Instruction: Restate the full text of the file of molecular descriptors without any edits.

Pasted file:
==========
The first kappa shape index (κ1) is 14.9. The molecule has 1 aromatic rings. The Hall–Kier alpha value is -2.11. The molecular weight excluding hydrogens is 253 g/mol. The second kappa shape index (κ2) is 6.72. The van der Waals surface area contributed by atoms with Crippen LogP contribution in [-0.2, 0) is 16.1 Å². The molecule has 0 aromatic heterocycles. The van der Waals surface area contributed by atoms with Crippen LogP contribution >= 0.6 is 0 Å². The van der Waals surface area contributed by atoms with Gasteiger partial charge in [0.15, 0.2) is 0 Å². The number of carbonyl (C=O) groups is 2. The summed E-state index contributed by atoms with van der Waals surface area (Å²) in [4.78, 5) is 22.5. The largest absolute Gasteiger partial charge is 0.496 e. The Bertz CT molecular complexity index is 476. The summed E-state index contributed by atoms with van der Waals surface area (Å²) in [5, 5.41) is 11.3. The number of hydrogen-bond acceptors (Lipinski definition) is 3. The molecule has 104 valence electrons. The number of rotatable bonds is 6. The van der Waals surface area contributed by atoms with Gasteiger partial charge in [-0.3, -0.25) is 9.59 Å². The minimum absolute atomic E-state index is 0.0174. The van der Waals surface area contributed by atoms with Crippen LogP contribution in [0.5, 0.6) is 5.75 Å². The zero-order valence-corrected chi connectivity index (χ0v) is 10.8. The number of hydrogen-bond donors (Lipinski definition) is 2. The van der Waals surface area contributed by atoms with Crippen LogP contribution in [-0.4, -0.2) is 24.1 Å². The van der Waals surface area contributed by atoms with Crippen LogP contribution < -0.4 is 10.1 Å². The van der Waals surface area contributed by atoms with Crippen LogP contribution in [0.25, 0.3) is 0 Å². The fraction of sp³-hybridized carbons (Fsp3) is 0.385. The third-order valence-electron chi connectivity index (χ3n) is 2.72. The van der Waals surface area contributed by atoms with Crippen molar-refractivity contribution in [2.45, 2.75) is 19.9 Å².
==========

The first kappa shape index (κ1) is 14.9. The molecule has 1 aromatic rings. The Hall–Kier alpha value is -2.11. The molecular weight excluding hydrogens is 253 g/mol. The second kappa shape index (κ2) is 6.72. The van der Waals surface area contributed by atoms with Crippen LogP contribution in [-0.2, 0) is 16.1 Å². The molecule has 0 aromatic heterocycles. The van der Waals surface area contributed by atoms with Crippen LogP contribution >= 0.6 is 0 Å². The van der Waals surface area contributed by atoms with Gasteiger partial charge in [0.15, 0.2) is 0 Å². The number of carbonyl (C=O) groups is 2. The summed E-state index contributed by atoms with van der Waals surface area (Å²) in [4.78, 5) is 22.5. The largest absolute Gasteiger partial charge is 0.496 e. The Bertz CT molecular complexity index is 476. The summed E-state index contributed by atoms with van der Waals surface area (Å²) in [5, 5.41) is 11.3. The number of hydrogen-bond acceptors (Lipinski definition) is 3. The molecule has 104 valence electrons. The number of rotatable bonds is 6. The van der Waals surface area contributed by atoms with Gasteiger partial charge in [-0.3, -0.25) is 9.59 Å². The minimum absolute atomic E-state index is 0.0174. The van der Waals surface area contributed by atoms with Crippen LogP contribution in [0.5, 0.6) is 5.75 Å². The zero-order valence-corrected chi connectivity index (χ0v) is 10.8. The number of hydrogen-bond donors (Lipinski definition) is 2. The van der Waals surface area contributed by atoms with Crippen LogP contribution in [-0.4, -0.2) is 24.1 Å². The van der Waals surface area contributed by atoms with Crippen LogP contribution < -0.4 is 10.1 Å². The van der Waals surface area contributed by atoms with Crippen LogP contribution in [0.25, 0.3) is 0 Å². The fraction of sp³-hybridized carbons (Fsp3) is 0.385. The third-order valence-electron chi connectivity index (χ3n) is 2.72. The van der Waals surface area contributed by atoms with Crippen molar-refractivity contribution in [2.45, 2.75) is 19.9 Å².